Visit to Central Jail Rawalpindi – REPORT
Our visit to the jail was eye-opening for me, because the inmates’ living conditions were a lot better than what I had originally expected. The food was more than just the TV-typical hard bread and cold soup; the menu was actually well organized, with the prisoners regular beef and chicken rations, and meals three times a day.
I expected the inmates to be locked up around the clock, but I learned that they were allowed to roam around within their wards during the day. They weren’t wearing prison uniforms, no orange coveralls in sight. Each was wearing different clothes – shalwar kameez, tank tops, shorts. Inmates weren’t chained up to stone walls, and nobody was sharpening the edge of a toothbrush to use it as a weapon. Women were waxed and looked relatively clean. I expected hairy, unhygienic women, looking tired and worn out. Instead, they seemed remarkably normal, just like someone on the street.
The prisoners are given education! When I heard this, I pictured mangy classrooms, broken down facilities, with the government just claiming to educate them while nothing really happened. After all, Pakistan is famous for its corruption. But the computer class was orderly and clean, everything looked legit and functioning. We actually saw a class in session, where men were learning how to fix an air conditioner. In the advanced class, programmes like Adobe were taught, which was a real shocker for me.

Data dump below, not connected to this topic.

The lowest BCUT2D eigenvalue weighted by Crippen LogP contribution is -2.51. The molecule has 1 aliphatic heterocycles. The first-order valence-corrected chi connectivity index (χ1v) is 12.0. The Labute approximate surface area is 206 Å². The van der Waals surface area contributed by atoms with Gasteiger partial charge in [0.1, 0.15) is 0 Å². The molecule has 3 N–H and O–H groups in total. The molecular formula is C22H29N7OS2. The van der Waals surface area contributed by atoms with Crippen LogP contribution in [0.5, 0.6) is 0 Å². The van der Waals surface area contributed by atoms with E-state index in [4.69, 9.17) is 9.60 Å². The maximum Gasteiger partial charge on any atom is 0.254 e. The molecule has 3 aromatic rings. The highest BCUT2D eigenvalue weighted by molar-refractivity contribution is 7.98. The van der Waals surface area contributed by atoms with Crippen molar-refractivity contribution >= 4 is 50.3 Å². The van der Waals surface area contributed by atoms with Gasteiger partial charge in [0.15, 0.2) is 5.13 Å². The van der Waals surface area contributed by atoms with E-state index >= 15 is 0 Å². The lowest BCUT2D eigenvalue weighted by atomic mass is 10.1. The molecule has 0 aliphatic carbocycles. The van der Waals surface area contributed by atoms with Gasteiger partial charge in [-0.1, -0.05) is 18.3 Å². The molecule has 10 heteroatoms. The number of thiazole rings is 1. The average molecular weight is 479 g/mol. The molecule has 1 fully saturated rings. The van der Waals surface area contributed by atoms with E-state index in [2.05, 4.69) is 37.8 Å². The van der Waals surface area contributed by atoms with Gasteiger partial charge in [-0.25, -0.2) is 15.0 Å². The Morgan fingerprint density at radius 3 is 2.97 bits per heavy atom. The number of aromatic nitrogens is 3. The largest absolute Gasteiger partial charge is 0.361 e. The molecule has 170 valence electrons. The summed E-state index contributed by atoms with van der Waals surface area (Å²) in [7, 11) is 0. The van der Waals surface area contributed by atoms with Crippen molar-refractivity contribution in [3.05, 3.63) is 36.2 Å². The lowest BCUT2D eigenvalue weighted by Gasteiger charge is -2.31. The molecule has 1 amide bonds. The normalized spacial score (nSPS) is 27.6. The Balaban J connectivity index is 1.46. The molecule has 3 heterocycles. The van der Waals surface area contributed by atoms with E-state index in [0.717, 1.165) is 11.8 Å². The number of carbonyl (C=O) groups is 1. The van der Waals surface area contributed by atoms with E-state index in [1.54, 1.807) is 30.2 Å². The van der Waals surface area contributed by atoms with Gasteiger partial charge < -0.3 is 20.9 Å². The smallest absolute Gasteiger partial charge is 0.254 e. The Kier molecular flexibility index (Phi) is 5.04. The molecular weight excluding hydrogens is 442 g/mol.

The most unanticipated part of the trip for me was probably when we saw the female prisoners’ little children. Innocent children who were born after their mothers were convicted lived in jail with them. I had never thought this was possible. Why is no Child Protective Services? Why aren’t these children allowed to see the outside world?
The kitchen was a lot more advanced than any of us had really expected, I think, with its assembly-line style naan production.
I also noticed the lack of intimidating and battle-scarred wardens/guards stationed everywhere, as I had imagined.
Overall, the prisoners had it far better than I could’ve thought.